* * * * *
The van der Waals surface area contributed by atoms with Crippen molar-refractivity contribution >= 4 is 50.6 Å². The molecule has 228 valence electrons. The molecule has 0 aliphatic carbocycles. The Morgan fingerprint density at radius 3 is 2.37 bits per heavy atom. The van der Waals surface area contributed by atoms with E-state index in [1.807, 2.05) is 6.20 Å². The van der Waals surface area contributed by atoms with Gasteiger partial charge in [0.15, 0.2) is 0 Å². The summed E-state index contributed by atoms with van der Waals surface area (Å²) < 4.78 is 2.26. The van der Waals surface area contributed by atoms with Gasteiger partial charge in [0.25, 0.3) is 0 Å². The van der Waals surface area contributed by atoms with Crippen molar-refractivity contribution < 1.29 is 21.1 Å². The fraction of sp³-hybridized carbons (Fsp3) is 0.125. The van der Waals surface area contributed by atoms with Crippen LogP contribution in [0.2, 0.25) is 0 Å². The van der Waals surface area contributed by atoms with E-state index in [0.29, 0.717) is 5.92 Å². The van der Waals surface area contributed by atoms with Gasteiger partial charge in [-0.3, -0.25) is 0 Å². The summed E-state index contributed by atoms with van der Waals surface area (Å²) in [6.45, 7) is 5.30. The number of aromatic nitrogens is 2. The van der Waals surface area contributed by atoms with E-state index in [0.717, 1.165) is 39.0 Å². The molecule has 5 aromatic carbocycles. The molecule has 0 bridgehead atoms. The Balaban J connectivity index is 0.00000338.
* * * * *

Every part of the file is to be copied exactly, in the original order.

The van der Waals surface area contributed by atoms with Crippen molar-refractivity contribution >= 4 is 50.6 Å². The molecule has 228 valence electrons. The molecule has 0 aliphatic carbocycles. The Morgan fingerprint density at radius 3 is 2.37 bits per heavy atom. The van der Waals surface area contributed by atoms with E-state index in [1.807, 2.05) is 6.20 Å². The van der Waals surface area contributed by atoms with Gasteiger partial charge in [0.15, 0.2) is 0 Å². The summed E-state index contributed by atoms with van der Waals surface area (Å²) < 4.78 is 2.26. The van der Waals surface area contributed by atoms with Gasteiger partial charge in [0.25, 0.3) is 0 Å². The van der Waals surface area contributed by atoms with Crippen molar-refractivity contribution < 1.29 is 21.1 Å². The fraction of sp³-hybridized carbons (Fsp3) is 0.125. The van der Waals surface area contributed by atoms with Crippen LogP contribution in [0.2, 0.25) is 0 Å². The van der Waals surface area contributed by atoms with E-state index in [0.29, 0.717) is 5.92 Å². The van der Waals surface area contributed by atoms with Gasteiger partial charge in [-0.3, -0.25) is 0 Å². The summed E-state index contributed by atoms with van der Waals surface area (Å²) in [6.45, 7) is 5.30. The number of aromatic nitrogens is 2. The van der Waals surface area contributed by atoms with E-state index in [0.717, 1.165) is 39.0 Å². The molecule has 5 aromatic carbocycles. The molecule has 0 bridgehead atoms. The Balaban J connectivity index is 0.00000338.